How to tie down on rack - - Excellence in Motion
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post #1 of 24 (permalink) Old Oct 5th, 2009, 10:45 pm Thread Starter
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How to tie down on rack

What is the best way to tie down things on the rear rack/seat?

My laptop and bag wonít fit in the side bag so I am looking for a good way to strap it to the back and I have not figured out the proper way to attach to the rack. Any ideas and what sort of straps/nets do you use?
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post #2 of 24 (permalink) Old Oct 5th, 2009, 11:30 pm
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A trunk?

This is a tough one, as neither the rear rack or the rear seat is flat, so anything will be a compromise. You could look into a dry sack which straps down to the passenger grab handles. I'm not sure I'd trust anything less than that with my laptop.

By the way, this is one of the reasons I went to a 13" MacBook. With a well-fitted messenger case, it fist into the saddlebags quite nicely and still leaves me room for clothes or other goodies.

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post #3 of 24 (permalink) Old Oct 6th, 2009, 4:56 am Thread Starter
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Well a trunk is coming in the future but I have to sell a lot of V Star stuff first. I was thinking of a GIVI E55 MAXIA 3

I tried using a net on it but there are just not very many good places to attach them to. I may have cut down some of my other straps as I donít care of elastic stuff much.

for short term I may go get another bag, I have about 6 now
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post #4 of 24 (permalink) Old Oct 6th, 2009, 7:00 am
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Originally Posted by TxWhiteKnight
What is the best way to tie down things on the rear rack/seat?

My laptop and bag wonít fit in the side bag so I am looking for a good way to strap it to the back and I have not figured out the proper way to attach to the rack. Any ideas and what sort of straps/nets do you use?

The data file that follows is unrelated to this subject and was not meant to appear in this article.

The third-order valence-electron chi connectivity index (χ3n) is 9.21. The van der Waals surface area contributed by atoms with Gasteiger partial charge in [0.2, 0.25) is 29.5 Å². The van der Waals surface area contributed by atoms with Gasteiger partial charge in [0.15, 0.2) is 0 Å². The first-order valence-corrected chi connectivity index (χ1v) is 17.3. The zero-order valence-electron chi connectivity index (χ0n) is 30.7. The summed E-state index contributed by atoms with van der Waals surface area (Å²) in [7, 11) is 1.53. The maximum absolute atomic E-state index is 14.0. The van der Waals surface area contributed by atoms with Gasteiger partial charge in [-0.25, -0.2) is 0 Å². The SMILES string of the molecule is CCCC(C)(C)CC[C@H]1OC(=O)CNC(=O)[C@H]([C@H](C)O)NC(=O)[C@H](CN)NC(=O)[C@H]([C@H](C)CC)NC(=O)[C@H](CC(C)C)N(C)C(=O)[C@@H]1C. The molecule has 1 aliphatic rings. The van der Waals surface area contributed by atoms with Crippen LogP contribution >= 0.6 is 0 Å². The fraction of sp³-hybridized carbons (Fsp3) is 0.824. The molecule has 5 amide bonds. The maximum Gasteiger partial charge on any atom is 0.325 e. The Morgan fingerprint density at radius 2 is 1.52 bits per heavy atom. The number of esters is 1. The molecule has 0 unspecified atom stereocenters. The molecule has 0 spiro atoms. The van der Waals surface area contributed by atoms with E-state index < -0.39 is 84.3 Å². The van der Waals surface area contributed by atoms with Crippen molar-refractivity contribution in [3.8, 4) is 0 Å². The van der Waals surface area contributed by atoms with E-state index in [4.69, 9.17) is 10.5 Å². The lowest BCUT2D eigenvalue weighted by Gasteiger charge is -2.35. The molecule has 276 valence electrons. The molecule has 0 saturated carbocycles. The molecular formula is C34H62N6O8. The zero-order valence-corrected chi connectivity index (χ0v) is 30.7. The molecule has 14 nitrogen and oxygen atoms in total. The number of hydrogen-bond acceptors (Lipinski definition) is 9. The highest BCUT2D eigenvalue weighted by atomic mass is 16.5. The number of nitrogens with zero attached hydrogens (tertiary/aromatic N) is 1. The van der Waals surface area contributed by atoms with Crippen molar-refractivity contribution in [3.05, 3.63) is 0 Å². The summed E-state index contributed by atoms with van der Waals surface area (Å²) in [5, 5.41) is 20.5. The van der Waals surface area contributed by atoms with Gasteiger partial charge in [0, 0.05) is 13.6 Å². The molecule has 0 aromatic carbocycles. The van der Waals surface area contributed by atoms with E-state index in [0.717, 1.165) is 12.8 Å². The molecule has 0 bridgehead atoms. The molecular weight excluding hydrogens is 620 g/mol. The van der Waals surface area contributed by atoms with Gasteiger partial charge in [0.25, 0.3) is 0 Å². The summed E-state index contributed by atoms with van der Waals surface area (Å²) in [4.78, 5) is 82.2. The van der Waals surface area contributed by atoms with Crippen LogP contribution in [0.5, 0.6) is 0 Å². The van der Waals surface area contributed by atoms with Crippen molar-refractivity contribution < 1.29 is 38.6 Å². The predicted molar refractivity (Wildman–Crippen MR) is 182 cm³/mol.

That is a very good question. I keep a 17 inch laptop in a 49 liter BMW top case. It is the only BMW case that will fit the backpack with laptop inside. If you aren't going to wear a backpack, then the sooner you get a top case, the better. If you don't buy a top case, you may have to buy a strong laptop case with money that could have been used towards a top case.

Bungie Net

On my Magna, I used a bungie net, with the laptop case held down by two pairs of front hooks attached to the grab handles, and the third pair attached to each other behind the short pillion backrest. On my K1200GT, I would think about something similar, with two pairs attached to the grab handles, and the third pair wound tightly around the rack to prevent the laptop from sliding backwards.

Bungie Net Problems and Concerns

Bungie nets stretch and loose their elasticity. You must replace them often.

Early in my riding career, I lost a duffle bag on an LA freeway when one side (3 hooks) of a bungie net unhooked itself. The bungie net was dangling on the other side of the bike, and could have easily hooked or tangled with the rear wheel, resulting in a rider's death (me!). Never again.

(A kindly and foolhardy man risked life and limb to recover my possessions, which were scattered over six lanes of the East LA Interchange, at the northbound 5/101 split. This happened at 5:00 PM on a Friday afternoon ... But I digress...)

Twice the backpack holding my laptop slid sideways off the pillion seat, where it was held in place by the stretched bungie net itself, like a side saddle. The hooks stayed in place, but it was definitely not a good thing.